Organising contract assignments when selling a business: three stages to success

Fri 6th Jul 2018

Kirsty Davey, Partner and Head of Corporate and Commercial at Coodes Solicitors, gives her advice on dealing with assignments when selling a business.

An assignment is a legal term that describes when you transfer a contract from one business to another. This is usually done when a business is sold and the new owner continues with existing arrangements with suppliers, contractors and other third parties. Reviewing contracts and assignments is a key part of the due diligence process and it can be time consuming and complex. So, what can businesses do to make it smoother and easier?

1. Pay attention to assignment clauses in your contracts

Many people ignore the boilerplate clauses in business contracts, but this is where permissible assignments are generally set out. A contract should specify whether the agreement between the two businesses is assignable or not. In other words, will the contract automatically transfer to a new owner if the business is sold? It is important therefore to make sure you understand and are happy with whatever is in the contract with regards assignments before you sign it. That will help avoid any nasty surprises further down the line.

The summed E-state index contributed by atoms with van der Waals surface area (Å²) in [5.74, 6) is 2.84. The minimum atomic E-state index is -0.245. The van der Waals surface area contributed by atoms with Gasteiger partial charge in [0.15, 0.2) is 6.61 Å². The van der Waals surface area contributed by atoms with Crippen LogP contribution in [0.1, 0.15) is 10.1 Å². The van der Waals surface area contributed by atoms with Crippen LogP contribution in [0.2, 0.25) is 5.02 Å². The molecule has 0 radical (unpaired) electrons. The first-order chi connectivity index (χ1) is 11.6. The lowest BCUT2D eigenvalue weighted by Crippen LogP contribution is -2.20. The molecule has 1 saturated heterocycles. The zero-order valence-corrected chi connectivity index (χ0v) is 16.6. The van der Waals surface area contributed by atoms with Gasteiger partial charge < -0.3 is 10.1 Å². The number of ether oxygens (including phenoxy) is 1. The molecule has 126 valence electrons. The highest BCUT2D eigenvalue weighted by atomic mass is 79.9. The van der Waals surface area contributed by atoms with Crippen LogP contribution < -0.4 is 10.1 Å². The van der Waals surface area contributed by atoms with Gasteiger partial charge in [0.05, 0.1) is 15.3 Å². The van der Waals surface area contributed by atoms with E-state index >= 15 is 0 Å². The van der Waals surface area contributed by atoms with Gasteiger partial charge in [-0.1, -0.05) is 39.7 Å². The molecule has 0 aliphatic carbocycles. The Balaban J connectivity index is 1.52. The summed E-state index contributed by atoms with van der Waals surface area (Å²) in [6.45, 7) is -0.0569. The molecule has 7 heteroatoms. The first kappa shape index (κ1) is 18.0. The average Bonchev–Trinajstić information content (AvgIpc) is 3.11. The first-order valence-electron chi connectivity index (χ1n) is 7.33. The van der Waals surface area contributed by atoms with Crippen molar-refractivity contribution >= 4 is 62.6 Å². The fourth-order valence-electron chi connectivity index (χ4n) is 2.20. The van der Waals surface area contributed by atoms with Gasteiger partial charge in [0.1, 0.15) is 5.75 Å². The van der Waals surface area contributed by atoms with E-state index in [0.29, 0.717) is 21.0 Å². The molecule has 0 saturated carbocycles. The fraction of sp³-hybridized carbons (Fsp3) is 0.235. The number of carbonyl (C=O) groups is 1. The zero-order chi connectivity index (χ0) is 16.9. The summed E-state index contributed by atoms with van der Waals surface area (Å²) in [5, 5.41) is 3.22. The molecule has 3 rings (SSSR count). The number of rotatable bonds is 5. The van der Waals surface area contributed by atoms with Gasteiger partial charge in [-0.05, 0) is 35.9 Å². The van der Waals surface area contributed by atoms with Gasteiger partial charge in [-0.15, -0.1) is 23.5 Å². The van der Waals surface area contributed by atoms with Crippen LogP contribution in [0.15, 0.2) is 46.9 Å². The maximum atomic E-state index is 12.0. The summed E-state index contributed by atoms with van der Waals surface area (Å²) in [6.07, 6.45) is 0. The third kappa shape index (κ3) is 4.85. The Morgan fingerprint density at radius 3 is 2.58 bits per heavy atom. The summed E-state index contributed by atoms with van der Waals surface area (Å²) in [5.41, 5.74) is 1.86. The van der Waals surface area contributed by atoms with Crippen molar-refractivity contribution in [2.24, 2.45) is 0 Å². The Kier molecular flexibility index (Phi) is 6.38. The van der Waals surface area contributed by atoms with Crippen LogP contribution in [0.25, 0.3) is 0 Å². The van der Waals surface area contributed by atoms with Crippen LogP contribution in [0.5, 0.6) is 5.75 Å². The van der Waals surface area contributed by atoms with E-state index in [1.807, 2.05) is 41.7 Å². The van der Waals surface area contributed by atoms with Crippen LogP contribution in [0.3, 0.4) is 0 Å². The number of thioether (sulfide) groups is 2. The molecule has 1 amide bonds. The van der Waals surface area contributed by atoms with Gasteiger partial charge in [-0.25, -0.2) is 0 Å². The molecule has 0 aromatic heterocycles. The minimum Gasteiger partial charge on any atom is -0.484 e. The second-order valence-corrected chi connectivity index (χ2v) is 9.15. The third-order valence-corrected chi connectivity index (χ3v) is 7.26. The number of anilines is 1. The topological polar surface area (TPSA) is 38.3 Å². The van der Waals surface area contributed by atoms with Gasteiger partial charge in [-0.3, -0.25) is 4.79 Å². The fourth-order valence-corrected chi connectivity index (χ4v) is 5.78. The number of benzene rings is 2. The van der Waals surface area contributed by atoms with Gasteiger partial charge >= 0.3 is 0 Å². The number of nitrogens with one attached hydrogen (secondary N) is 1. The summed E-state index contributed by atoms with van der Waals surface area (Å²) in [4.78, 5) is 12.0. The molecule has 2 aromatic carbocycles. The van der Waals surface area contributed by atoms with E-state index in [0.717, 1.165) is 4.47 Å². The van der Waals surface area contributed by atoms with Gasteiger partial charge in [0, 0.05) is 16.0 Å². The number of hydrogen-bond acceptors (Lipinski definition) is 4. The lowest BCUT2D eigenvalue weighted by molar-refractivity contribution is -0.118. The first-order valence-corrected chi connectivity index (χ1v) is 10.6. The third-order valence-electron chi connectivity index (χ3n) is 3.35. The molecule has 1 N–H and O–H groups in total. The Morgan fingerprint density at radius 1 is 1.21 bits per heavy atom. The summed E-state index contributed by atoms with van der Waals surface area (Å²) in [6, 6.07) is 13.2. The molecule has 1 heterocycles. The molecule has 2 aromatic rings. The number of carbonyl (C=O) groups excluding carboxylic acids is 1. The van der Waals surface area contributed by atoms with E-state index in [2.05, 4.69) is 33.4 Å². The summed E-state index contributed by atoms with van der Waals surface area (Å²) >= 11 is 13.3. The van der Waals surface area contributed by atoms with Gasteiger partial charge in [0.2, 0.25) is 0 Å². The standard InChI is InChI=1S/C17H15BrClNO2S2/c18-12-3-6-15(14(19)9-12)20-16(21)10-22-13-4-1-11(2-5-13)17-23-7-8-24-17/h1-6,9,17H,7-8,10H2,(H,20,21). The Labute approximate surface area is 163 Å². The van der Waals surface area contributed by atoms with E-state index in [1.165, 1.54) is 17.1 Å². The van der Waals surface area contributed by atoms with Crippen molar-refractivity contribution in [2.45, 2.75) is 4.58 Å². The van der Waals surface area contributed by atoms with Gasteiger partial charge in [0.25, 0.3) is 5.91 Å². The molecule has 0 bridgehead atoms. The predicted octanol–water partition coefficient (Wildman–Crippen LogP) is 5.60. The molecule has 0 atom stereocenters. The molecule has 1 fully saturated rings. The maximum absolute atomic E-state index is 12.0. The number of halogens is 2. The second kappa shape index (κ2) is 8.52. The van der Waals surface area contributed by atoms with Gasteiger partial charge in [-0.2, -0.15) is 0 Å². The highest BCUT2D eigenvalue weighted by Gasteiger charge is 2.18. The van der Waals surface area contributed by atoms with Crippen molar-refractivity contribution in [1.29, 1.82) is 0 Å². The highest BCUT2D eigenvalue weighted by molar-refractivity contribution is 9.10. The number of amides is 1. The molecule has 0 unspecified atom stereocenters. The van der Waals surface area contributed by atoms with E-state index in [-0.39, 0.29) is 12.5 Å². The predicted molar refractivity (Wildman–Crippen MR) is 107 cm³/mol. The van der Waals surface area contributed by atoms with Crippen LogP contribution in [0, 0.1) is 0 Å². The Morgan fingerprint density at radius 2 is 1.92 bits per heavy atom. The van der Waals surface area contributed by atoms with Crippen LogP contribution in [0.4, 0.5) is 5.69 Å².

2. Review your contracts for assignment clauses as soon as possible if you are selling your business

When you are selling a business there is a lot to sort out. Looking into assignments may not be top of your list of priorities, but I would strongly urge you to do so at the earliest stage. The first thing is to check which contracts are assignable and which are non-assignable. The potential buyer will be keen to know the status of your contracts before entering negotiations because if a contract is non-assignable there may be a risk they could lose it. If this relates to a high value contract this could prevent you from closing the deal.

3. Consider a novation for a non-assignable contract

After reviewing all of your contracts, you will need to pay attention to any that are non-assignable especially if you feel they might be of particular interest to the buyer. If you have a non-assignable contract and want it to transfer to the new owner, a novation is often the best option. A novation is a contract signed by all three parties replacing the original company (seller) with the new company (buyer).

For more information or advice on these issues, please contact Kirsty Davey at Coodes Solicitors on 0800 328 3282 or email

For advice on disputes, please contact Abi Lutey on 01872 246200 or

Fri 6th Jul 2018

Kirsty Davey

Head of Corporate & Commercial

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